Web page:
To the pure all things are pure. History is bunk. What an idiot.

Post-humanism, anti-humanism, pre-modern, anti-democratic, authoritarian... I can like or love the art - See Pollock and Kubrick and Gursky- but I can't stand its righteous defenders.

repeats from the NDPR
Overall, Seaford’s book is interesting, insightful, and combines expertise in ancient sources with careful reasoning. It certainly offers an invaluable discussion of the origins and cultural contexts of early Greek philosophy. But Seaford’s concern with the historical explanations of Greek philosophy suggests that his book may not appeal to scholars interested exclusively in the philosophical content and argumentation of Presocratic texts. The author often explicitly minimizes intellectual explanations of a philosopher’s views in favor of socio-political, religious, and psychological factors (219; 253–4; 273). In fact, he insists that comprehending the relevant cultural factors is necessary for understanding Presocratic metaphysics. We must, he maintains, avoid treating ancient philosophy as if it were created in a “historical vacuum” (10), even if this threatens most Presocratic scholars’ “control of their subject and the autonomy of ’doing philosophy’“
"The author often explicitly minimizes intellectual explanations of a philosopher’s views in favor of socio-political, religious, and psychological factors."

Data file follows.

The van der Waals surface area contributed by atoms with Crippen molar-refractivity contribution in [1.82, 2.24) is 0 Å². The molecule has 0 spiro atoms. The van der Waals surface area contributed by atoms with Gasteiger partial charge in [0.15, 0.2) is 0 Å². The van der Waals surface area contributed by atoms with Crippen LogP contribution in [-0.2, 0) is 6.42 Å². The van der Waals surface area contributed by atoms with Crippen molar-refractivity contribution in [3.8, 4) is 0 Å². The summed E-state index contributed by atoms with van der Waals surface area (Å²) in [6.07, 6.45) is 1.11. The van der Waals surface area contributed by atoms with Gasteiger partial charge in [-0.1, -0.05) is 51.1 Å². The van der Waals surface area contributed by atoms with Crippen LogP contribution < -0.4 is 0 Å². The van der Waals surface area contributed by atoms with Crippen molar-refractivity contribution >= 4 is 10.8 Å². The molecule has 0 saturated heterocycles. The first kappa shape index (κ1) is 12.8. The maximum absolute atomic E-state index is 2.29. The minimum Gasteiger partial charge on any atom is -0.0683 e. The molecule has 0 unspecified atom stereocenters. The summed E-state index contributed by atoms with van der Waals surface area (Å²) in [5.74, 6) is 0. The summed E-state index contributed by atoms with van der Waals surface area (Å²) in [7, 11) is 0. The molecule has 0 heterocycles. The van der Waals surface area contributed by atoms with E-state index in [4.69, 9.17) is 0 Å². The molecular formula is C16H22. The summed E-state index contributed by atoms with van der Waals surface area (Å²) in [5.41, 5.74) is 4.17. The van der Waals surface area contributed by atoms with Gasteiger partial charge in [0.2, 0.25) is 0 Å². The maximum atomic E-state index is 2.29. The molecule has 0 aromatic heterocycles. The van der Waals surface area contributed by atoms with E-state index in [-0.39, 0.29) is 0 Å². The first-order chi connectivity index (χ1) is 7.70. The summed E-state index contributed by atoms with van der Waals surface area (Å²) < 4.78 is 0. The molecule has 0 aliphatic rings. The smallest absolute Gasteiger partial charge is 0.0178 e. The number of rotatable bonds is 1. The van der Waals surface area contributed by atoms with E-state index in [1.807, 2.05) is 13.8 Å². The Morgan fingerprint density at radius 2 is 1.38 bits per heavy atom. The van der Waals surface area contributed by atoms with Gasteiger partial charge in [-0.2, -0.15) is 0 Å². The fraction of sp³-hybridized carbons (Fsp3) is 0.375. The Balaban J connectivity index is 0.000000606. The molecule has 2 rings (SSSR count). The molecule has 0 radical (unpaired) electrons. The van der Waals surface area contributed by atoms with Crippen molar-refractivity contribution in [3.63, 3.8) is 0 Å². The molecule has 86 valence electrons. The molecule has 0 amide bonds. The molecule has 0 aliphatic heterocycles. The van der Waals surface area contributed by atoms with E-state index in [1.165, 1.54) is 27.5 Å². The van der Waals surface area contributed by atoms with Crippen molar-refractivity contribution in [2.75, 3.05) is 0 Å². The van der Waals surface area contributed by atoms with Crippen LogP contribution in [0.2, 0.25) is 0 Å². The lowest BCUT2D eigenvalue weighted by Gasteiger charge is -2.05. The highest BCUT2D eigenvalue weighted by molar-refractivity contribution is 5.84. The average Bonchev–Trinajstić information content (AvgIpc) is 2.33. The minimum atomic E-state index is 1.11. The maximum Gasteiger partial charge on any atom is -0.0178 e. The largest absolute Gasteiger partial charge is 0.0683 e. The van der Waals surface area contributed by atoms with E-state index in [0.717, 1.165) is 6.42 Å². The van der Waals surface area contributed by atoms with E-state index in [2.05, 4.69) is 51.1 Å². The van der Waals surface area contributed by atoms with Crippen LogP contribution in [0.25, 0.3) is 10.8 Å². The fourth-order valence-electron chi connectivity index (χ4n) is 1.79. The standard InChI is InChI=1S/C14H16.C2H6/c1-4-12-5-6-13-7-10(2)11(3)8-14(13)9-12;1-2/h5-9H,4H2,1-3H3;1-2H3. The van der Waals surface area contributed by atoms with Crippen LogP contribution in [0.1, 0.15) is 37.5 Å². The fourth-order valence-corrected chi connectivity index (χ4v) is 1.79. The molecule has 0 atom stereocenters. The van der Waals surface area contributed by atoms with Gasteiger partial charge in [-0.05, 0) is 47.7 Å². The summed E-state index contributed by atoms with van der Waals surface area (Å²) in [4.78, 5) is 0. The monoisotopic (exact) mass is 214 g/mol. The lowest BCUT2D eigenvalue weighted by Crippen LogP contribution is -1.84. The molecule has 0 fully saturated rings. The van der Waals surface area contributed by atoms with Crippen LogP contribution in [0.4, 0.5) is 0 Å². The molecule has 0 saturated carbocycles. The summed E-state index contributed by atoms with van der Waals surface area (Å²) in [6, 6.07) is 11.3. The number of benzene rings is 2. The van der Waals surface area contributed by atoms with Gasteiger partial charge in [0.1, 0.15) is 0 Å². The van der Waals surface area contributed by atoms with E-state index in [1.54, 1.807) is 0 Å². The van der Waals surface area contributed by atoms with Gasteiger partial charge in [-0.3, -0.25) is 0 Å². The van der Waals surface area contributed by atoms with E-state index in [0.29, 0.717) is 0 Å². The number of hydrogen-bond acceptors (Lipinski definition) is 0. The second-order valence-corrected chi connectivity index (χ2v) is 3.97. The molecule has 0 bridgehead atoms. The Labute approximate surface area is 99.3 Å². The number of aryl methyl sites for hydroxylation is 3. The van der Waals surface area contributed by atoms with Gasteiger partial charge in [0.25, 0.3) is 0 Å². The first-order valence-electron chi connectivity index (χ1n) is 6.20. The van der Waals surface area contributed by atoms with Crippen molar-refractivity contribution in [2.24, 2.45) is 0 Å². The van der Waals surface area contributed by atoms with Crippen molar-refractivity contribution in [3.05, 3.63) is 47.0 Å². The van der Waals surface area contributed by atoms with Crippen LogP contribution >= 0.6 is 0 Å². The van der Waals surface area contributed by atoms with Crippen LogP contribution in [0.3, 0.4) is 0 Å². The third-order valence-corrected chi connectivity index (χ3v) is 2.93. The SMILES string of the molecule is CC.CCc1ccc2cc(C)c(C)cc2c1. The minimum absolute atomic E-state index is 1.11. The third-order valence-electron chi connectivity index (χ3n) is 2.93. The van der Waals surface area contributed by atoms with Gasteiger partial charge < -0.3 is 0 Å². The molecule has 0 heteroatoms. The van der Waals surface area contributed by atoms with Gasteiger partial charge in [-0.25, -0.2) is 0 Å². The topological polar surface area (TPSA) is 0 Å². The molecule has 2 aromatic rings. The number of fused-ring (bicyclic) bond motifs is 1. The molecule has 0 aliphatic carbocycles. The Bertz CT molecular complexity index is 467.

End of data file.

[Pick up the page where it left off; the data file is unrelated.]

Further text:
Like a theologian the last thing a philosopher wants to imagine is that his beliefs are manifestations of changes in language and culture: results and not causes. The last thing an avant-garde wants to imagine is that its works are what artworks have always been, not discoveries of possible futures but descriptions of the present. Historians understand how philosophers' dreams become dated.

His students called him, "the last humanist":
And finally: besides constituting a natural event in space and time, naturally indicating moods or feelings, besides conveying a conventional greeting the action of my acquaintance can reveal to an experienced observer all that goes to make up his "personality." This personality is conditioned by his being a man of the twentieth century, by his national. social and educational background by the previous history of his life and by his present surroundings but it is also distinguished by an individual manner of viewing things and reacting to the world which, if rationalized, would have to be called a philosophy. In the isolated action of a polite greeting all these factors do not manifest themselves comprehensively, but nevertheless symptomatically. We could not construct a mental portrait of the man on the basis of this single action. but only by coordinating a large number of similar observations and by interpreting them in connection with our general information as to his period. nationality, class. intellectual traditions and so forth. Yet all the qualities which this mental portrait would show explicitly are implicitly inherent in every single action; so that. conversely every single action can be interpreted in the light of those qualities. 
Deleuze's interest in folding, the fold and the baroque makes perfect sense. As a philosopher he has no option other than to be a conservative.
The decadence of mannerism presents as the self-narrativizing of a concrete idealism, attempting to inoculate itself against increasingly dominant narrative (relativist) culture. Mannerism is the model of aristocratic art in an age of incipient democracy. The baroque is the same model of conservatism in the age of a fully ascendant democracy: the age of theater.
update- and now this: Brian Leiter, SSRN, The Case Against Free Speech. Amazing.
3AM-Have you changed your mind about anything fundamental to your philosophical position during your time as a philosopher?
Raz -For various reasons this is for me a difficult question. One is that I am not terribly interested in the question.
more here for now